Audio #12

June 17, 2014

So, I wanted to  take a minute and write about one of my new favorite things that are up and coming. I'm more than certain that this band doesn't need my signal boost, but I'm a little too excited about it to not try and write something about it.

If you're a fan of The Wonder Years, you should already know about this, but in case you don't, here is the next project from the lead vocalist, or Dan "Soupy" Campbell. It's called Aaron West and The Roaring Twenties; this band is right out of the gate a style completely different of The Wonder Years with a very distinct and flavorful sound. We'll get into what they sound like (assuming you're not already playing them as you read this) but I want to explain that Aaron West is a character that Dan is exploring. Now this character is completely fictional, but the emotions conveyed through the album are all too real. The gripping tale of the worst year in Aaron West's life is the theme of We Don't Have Each Other, and although only two tracks have been released as of right now (feel free to pre-order the album here) the currently available tracks definitely tug at the heartstrings. Personally these songs are instant favorites and I'm excited to hear the rest of the album to see what other tragic events are in store for Aaron. It's not that I enjoy listening to horrible things happening to people, however you should already have an idea that most of this music isn't going to be upbeat. If there is anything that I have learned about people over the past years of going to shows; it's that most people who attended these kinds of shows have had something horrible happen to them and we're all there together. We're there because we relate to the music and are inspired, driven by what we hear. There is a definite connection being established between the artist and the audience through similarly shared experience. Now this isn't to say that I've gone through divorce but that isn't to say that I can't relate and/or sympathize with the sadness of the protagonist.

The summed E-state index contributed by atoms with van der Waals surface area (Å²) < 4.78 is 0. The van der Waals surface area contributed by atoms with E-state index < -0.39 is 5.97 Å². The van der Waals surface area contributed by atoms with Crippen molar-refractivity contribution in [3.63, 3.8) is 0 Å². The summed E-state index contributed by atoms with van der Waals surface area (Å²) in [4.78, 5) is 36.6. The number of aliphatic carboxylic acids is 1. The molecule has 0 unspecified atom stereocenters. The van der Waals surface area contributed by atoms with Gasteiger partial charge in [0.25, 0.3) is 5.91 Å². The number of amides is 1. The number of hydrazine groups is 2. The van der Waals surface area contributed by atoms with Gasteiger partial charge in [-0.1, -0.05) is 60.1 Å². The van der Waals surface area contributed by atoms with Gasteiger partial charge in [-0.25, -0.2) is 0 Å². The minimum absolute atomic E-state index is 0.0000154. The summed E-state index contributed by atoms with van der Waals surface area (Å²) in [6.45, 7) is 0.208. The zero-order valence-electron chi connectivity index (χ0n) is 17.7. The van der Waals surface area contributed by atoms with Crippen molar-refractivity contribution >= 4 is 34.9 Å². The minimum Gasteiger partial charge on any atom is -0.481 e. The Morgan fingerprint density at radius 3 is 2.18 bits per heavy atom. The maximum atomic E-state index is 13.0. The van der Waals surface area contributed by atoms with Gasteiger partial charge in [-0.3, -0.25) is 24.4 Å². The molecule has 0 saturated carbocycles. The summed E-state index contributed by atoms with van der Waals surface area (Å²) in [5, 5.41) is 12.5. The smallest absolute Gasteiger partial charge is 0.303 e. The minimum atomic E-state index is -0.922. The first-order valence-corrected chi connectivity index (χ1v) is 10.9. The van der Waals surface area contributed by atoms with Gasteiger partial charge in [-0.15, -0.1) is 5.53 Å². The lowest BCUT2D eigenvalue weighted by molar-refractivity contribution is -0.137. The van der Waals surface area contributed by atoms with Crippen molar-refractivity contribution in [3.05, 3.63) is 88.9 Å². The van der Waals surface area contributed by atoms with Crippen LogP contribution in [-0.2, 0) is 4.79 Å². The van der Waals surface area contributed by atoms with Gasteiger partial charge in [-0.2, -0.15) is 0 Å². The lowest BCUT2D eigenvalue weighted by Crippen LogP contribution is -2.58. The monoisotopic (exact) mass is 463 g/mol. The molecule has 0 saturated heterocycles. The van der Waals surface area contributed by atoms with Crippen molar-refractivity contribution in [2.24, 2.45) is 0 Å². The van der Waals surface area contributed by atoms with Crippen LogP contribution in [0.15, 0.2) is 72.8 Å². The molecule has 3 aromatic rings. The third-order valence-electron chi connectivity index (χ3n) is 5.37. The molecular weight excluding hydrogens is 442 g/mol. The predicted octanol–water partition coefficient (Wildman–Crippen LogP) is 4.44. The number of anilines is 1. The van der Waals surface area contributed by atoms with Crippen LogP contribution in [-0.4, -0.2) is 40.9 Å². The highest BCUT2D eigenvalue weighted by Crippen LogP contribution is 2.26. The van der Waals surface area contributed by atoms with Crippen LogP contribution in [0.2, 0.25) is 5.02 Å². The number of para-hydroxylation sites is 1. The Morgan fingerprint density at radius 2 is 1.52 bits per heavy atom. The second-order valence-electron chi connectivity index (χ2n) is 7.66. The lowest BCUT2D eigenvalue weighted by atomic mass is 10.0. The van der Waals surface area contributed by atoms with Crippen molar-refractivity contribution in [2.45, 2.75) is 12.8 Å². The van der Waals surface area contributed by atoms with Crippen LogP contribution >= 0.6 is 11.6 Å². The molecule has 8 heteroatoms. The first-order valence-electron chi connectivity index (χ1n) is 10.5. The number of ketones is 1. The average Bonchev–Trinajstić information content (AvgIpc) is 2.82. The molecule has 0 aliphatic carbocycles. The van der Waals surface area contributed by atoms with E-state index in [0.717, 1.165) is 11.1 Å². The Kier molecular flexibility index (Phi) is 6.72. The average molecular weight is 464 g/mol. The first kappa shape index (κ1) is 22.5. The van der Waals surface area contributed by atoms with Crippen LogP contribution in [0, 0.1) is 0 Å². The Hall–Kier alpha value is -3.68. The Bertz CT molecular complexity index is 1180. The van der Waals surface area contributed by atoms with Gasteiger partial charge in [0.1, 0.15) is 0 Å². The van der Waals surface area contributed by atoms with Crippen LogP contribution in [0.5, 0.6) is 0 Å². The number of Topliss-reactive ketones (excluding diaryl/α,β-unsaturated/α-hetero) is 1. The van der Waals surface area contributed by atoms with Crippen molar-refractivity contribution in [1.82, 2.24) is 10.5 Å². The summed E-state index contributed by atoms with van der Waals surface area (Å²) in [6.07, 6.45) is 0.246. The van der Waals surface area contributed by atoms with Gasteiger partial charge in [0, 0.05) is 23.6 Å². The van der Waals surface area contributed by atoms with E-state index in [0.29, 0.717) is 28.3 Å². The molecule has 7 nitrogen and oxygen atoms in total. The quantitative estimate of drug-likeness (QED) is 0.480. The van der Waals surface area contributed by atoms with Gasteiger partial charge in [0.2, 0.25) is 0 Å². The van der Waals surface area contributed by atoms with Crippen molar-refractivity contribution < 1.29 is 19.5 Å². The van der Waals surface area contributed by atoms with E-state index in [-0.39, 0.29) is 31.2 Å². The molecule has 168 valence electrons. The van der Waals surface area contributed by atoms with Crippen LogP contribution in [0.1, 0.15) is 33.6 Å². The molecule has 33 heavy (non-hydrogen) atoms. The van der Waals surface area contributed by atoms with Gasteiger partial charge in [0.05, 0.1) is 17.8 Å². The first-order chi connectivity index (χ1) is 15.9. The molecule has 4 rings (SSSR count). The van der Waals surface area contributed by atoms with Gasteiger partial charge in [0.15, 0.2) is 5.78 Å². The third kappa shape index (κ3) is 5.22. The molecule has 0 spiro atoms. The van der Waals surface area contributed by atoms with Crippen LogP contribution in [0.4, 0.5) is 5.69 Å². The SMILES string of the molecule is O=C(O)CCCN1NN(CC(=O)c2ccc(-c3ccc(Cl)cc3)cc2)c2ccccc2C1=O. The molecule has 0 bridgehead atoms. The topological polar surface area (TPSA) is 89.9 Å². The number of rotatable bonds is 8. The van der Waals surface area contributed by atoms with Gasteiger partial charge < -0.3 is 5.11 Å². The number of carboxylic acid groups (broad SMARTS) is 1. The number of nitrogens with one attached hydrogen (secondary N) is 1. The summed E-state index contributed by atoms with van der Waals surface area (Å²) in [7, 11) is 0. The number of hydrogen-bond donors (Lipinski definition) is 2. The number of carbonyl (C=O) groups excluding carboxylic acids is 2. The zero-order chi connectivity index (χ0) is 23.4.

Now let's go on to how Aaron West and The Roaring Twenties sound (so far). If I were to crudely compare them to another band just to get a palette established I would have to say The Early November. The similarities stem from the use of wind instruments and the very mellow, you could argue "depressed" mood of the music. The acoustic and electric pairing is very well executed in this album and the results are astounding. Beginning with the songs, You Ain't No Saint kicks off which some slow acoustic strums of the acoustic guitar guiding us through the first verse that gradually builds through the hook to an entire band orchestrating together through the chorus. Absolutely fantastic. The pace of the song is really well thought out and the relief and complexity of the wind instruments is very well received. The vocals is where you will be the hardest part to break from The Wonder Years, it's definitely Dan as we come to love, and he sounds very similar to his work on The Greatest Generation, however the themes and stories are where the similarities diverge. To elaborate on this point we'll take a look at Divorce and the American South which is metaphorically told through voicemails focuses on the regret, longing and loneliness of our beloved Aaron West. A heart filled song about his failure to establish contact with his ex-wife, the elaboration of changes he's made in his life, and introspective revelations he has made about himself.

The quality of every song that I've had the pleasure of hearing at this point is outstanding, you can really tell there is dedication and polish on every aspect of project. I look forward to hearing more when the full album becomes available July 8, 2014.






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